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The ninth Clark Art Institute spring conference was organized by Marq Smith, editor-in-chief of the Journal of Visual Culture, along with Michael Ann Holly and Mark Ledbury, director and associate director, respectively, of the Clark’s Research and Academic Programs. In her opening remarks, Holly noted that a handful of those initially invited to speak declined on the grounds that research was simply what they did and there was really nothing much more they could imagine saying about it. Something of this sense is reflected as well in remarks by the anthropologist Arjun Appadurai cited by both Smith and Holly: Appadurai notes in particular that research “has the inevitability of the obvious” and that “it is especially hard to use research to understand research.”1
While this does not seem to me entirely right—Appadurai himself goes on to note the possibility of writing a history of the “huge transformation of our fundamental protocols about the production of reliable new knowledge” before continuing with his argument—it does, I think, usefully indicate how far the conference was inevitably an effort to figure out what it might be to ask a question of “research” and how to ask such a question in ways specific to the visual arts. (A minor but striking instance of the distance between the social-scientific shaping of the question and its shape in art history or visual culture is caught by noting that for Appadurai it is obvious that “there can be no such thing as individual research,” while for the Clark conferees research’s “solitude” at least initially appeared to be one of its leading features.) It was notable that Mieke Bal’s closing commentary picked up the anthropologist’s emphasis on “imagination,” a term that did not otherwise figure strongly in the weekend’s discussions.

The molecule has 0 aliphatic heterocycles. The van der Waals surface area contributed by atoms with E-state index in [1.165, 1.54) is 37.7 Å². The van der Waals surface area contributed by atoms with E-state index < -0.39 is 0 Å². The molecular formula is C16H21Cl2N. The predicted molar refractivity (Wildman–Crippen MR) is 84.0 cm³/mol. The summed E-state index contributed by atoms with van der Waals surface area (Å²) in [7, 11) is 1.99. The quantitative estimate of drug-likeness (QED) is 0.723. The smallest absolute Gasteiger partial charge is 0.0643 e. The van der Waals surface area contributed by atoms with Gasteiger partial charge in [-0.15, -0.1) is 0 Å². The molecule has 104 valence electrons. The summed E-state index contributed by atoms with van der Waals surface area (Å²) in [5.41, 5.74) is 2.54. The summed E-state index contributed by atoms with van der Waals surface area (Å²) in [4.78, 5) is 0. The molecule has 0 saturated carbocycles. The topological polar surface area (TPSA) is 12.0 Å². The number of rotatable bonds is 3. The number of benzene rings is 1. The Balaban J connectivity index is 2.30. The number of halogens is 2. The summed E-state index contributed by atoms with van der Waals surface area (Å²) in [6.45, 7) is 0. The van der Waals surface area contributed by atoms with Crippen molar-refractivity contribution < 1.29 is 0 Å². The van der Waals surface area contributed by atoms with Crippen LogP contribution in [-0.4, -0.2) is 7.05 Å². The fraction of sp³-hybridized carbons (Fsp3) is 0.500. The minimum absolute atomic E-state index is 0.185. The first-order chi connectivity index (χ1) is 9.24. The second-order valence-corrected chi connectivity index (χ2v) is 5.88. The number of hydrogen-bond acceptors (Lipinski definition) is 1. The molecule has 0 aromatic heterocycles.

Smith and Holly offered what amounted to a double introduction that yielded somewhat different views on what it might mean to ask about research. Smith located his interest at the intersection of published comments by Holly about her yearning for something “in excess of research” and more deeply responsive to the particularity of encounter; his own grapplings with the issue—more prominent, it would seem, in the UK than here—of the possible terms of a practice-based or studio PhD; and an ongoing concern with the play of formality and informality in research (and thus with its openings onto such other terms as “curiosity,” “fascination,” and “conjecture”). His version of the conference’s presiding question was, “What practice is yours?” Holly’s opening, in keeping with much of her recent work, focused on the place of mood and feeling in art-historical research and writing, and on the various ways in which certain conceptions of research might constitute barriers to the adequate acknowledgment of our deepest motives for engaging in it.
Inevitably these questions met various fates as the conference unfolded. Smith’s suggestion of a desirable shift from thinking in terms of research and its protocols to thinking in terms of practices—whether of art-making or, as some of Holly’s remarks suggested, art-historical writing—was interestingly extended by Sina Najafi’s presentation of the editorial projects and policies of Cabinet, a magazine that can, at the very least, remind us of how much of what we now call “theory” is also an inheritance of Surrealism. Arguably Chrissie Ile’s survey of the taxonomic or archival impulse in much recent art and Alex Neromov’s attempt to turn the governess in Henry James’s Turn of the Screw into an exemplary researcher, even as he also used that story to construct a speculative reading or showing of Winslow Homer’s 1901 Searchlight on Harbor Entrance, Santiago de Cuba, both also worked in this direction. Joanne Morra’s comparative exploration of a Georges Perec memoir, an exhibition curated by Tacita Dean, and T.J. Clark’s recent The Sight of Death was more directly predicated on a disciplinarily extended notion of research, arguing for a shared psychoanalytic work binding together practices otherwise institutionally discrete. In each of these instances, it seems to me we found ourselves at the edge of a territory in which one did not do research on objects so much as attempt to acknowledge a singularity.